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Ming Dynasty ‘influencer’ on show in Hong Kong

A ZEN “INFLUENCER” from 500 years ago is back in the spotlight with a display at the Hong Kong Palace Museum.

In the recent exhibition“The Hong Kong Jockey Club Series: Stories Untold — Figure Paintings of the Ming Dynasty from the Palace Museum”in Gallery 4 of Hong Kong Palace Museum, a 60-centimeter long painting attracted a lot of attention.

Wen Zhengming’s masterpiece “Gathering at the Orchid Pavilion”. Image: Emily Zhou

On the scroll were mainly blue-green mountains, plus a long stream winding through trees and rocks. In the midst of this elegant and tranquil scene, several members of the literati were scattered, sitting together, apparently discussing something interesting.

“Gathering at the Orchid Pavilion” v (《蘭亭修契圖》), one of the most prominent masterpieces among ancient Chinese paintings, captured the poetic essence of the famous literary work “Preface to the Orchid Pavilion Gathering” (《蘭亭集序》) by Wang Xizhi (王羲之) of the Eastern Jin Dynasty(東晉). The painter Wen Zhengming (文徴明) is the leader artist of the Wu School(吳門派), a dominant painting school prevalent in the Middle Ming Dynasty (明朝).


The development of painting in the Ming Dynasty reached its first peak between the 14th and 15th centuries. At that time, court paintings and paintings of the Zhejiang School were the most prevalent in the field, forming an era of inheritance and development of the Southern Song royal painting style as the mainstream.

During the Ming Dynasty, court paintings were dominated by landscapes, flowers and birds, while figure paintings were narrower in scope, mainly depicting portraits of the emperors and the harem and their leisure life, the king’s courtesy, and the civil and military achievements of the royal family.

But Wu School’s figure paintings replaced the dominant position of court paintings.

In the Zhengde Era (正德年間, 1506-1521) , thanks to the economic growth of the Wu region surrounding Suzhou city, the Wu School was established by the four masters Shen Zhou (沈周), Wen Zhengming(文徴明), Tang Yin(唐寅) and Qiu Ying(仇英), who inherited and developed the Yuan (元代) painting tradition, which advocates the graceful brushwork and a refreshing aura.

In this wealthy metropolis located at the south of the lower reaches of the Yangtze River, nobles, famous artists, and literati mostly followed the artistic fashion of the Wu school: they often held elegant gatherings and banquets, while many of the literati who travelled in the mountains and forests enjoyed painting for their own amusement and shared their painting skills with others.

In Wen Zhengming’s masterpieces, we can easily see that he was good at recording the daily life of himself and his friends with a brush, just like today’s “influencers” share their images on Instagram.

Wen Zhingming’s painting “Life in Zhenshang Cottage”. Image: Public domain

“Life in Zhenshang Cottage”(真賞齋圖) was painted by 80-year-old Wen Zhengming. In the middle of the cottage is the main character, Hua Xia (華夏), a famous collector and friend of Wen’s, talking to a guest sitting opposite him. A servant stood beside the table, holding books for his master. The guqin (古琴,a kind of traditional Chinese instrument) and book collection in the cottage on the left suggested Hua Xia’s elegant aesthetic and hobbies.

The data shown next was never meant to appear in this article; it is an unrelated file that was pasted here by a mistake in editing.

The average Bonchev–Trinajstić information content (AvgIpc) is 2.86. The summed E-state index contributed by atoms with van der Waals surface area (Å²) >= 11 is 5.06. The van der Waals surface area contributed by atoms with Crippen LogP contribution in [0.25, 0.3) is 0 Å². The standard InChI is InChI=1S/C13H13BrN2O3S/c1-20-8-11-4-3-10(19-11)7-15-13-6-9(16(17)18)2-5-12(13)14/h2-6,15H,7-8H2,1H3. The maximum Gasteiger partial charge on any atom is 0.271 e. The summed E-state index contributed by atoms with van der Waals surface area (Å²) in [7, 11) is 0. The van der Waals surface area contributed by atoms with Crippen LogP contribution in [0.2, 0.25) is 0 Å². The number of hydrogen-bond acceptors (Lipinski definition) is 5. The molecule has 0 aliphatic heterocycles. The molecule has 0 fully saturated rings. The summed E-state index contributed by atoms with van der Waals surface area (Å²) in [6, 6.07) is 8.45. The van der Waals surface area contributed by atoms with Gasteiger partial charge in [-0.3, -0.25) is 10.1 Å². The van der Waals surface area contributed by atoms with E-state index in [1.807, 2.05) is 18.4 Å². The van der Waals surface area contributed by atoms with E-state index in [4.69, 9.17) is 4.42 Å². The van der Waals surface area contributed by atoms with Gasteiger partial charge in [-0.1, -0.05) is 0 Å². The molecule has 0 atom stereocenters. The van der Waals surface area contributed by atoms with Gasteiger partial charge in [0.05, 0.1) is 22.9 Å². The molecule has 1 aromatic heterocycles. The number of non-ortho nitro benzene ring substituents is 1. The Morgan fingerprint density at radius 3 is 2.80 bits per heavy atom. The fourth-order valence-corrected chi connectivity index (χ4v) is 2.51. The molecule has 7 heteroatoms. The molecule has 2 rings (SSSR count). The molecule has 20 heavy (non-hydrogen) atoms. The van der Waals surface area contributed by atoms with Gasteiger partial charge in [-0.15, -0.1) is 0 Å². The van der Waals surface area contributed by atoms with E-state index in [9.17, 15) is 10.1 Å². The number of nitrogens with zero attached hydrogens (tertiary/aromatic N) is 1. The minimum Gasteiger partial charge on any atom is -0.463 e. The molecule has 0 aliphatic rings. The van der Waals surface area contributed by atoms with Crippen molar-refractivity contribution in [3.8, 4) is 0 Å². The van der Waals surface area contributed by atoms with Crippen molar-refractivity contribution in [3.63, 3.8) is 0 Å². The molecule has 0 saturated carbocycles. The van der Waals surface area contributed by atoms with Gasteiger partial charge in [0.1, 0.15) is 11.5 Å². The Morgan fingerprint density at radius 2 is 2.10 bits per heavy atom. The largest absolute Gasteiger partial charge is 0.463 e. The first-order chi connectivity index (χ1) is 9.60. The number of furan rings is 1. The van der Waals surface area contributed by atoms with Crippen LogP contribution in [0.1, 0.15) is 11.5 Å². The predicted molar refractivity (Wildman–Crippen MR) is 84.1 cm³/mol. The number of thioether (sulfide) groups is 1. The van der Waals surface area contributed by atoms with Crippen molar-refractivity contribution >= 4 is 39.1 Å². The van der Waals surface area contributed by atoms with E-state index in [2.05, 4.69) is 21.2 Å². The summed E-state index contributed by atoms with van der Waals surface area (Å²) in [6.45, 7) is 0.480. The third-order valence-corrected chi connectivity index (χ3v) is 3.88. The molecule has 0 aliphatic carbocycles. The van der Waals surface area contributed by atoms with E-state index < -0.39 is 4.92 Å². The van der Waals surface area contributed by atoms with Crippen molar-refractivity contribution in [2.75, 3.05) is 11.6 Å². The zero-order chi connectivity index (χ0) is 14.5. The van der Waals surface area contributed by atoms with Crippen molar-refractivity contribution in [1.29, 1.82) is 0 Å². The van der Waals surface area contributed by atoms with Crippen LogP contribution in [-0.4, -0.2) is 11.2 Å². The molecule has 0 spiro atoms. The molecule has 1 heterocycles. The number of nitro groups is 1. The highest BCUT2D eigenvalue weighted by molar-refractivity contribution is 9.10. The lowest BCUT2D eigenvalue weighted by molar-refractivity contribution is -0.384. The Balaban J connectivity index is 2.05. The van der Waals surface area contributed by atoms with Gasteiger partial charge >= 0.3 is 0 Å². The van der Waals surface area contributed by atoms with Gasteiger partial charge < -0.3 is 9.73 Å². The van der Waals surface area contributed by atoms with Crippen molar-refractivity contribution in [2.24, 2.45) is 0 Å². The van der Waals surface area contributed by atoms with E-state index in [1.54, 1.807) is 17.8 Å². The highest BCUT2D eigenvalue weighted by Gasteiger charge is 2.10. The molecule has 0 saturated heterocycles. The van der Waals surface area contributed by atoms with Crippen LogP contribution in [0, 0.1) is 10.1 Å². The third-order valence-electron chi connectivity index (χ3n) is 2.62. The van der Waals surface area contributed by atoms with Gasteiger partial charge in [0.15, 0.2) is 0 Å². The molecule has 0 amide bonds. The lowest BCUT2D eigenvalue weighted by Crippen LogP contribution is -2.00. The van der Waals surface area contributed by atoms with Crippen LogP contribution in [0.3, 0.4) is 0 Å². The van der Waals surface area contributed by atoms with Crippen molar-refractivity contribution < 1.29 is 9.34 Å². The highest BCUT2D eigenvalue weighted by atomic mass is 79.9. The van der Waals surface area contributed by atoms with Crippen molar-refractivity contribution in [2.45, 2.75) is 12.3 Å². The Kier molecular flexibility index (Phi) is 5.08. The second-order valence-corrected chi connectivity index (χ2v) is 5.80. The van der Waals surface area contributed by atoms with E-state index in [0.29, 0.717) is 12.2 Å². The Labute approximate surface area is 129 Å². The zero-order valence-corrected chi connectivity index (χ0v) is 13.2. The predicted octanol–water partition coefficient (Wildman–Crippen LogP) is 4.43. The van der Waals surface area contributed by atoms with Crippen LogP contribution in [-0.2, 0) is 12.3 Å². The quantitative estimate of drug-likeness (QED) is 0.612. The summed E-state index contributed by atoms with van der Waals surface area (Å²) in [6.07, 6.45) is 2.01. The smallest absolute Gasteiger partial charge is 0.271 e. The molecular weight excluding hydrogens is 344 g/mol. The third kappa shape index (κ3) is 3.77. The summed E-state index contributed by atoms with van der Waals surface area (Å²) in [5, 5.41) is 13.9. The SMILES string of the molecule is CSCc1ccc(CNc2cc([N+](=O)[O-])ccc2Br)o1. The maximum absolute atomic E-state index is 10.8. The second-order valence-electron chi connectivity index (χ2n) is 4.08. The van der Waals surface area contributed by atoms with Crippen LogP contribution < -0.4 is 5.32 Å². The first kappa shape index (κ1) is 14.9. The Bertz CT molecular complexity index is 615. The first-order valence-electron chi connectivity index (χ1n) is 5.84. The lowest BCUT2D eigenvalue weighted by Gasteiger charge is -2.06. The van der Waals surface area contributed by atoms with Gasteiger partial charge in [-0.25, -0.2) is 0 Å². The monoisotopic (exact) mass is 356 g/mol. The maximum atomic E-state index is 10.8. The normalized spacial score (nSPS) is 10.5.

A sketch of the Humble Administrator’s Garden by Wen Zhengming. Image: Wikipedia

In 1535 and 1551 respectively, Wen Zhengming painted two albums for the Humble Administrator’s Garden(拙政園), designed and constructed by Wang Xianchen (王獻臣), a friend of the Wen family. Generally regarded as one of the greatest classical gardens in China, the Humble Administrator’s Garden collects many masterpieces of Wen Zhengming. Apart from the two albums mentioned above, he also painted “Landscapes of the Humble Administrator’s Garden” in 1533, which includes 31 paintings and poems to commemorate the garden.

In terms of painting techniques, Wen was greatly influenced by his master Shen Zhou. Both of them were able to paint beautiful landscapes and elegant figures with intricate yet naive brush and ink work, and delicate yet defined colouring.


When Wen Zhengming completed “Gathering at the Orchid Pavilion”, he was 73 years old. But Wen, an artist of equal fame to his master Shen Zhou, was not the gifted youngster he was made out to be. In fact, Wen could not speak clearly until he was 11 years old, which sounded ridiculous and unacceptable for a boy born in a literati mansion.

However, Wen had a patient and understanding father. “I feel lucky that my son might be a late bloomer,” he said. “If my boy was like Tang Yin, talented but flirtatious, I would be so worried that he might be a loser.” If you know more about Tang Yin (link to Eddie’s article) you will be amazed at Mr Wen’s accurate prediction.

Wen Zhengming, 19, had a hard time even after he started school, because the teacher gave him the lowest grade for his homework on account of his bad handwriting. Being provoked by his teacher, Wen wrote at least 200 pages of calligraphy every day since then, which became a habit till he was 90 years old. 

 Small regular script written by Wen Zhengming. Image: Public domain

In February 1559, Wen Zhengming passed away peacefully while sitting at a table writing an epitaph for the deceased mother of the then imperial censor.

Nowadays, a wistaria planted by Wen Zhengming in Humble Administrator’s Garden, Suzhou city, is still thriving verdantly, and is still attracting millions of followers 500 years later.

Image at the top by Hong Kong Palace Museum

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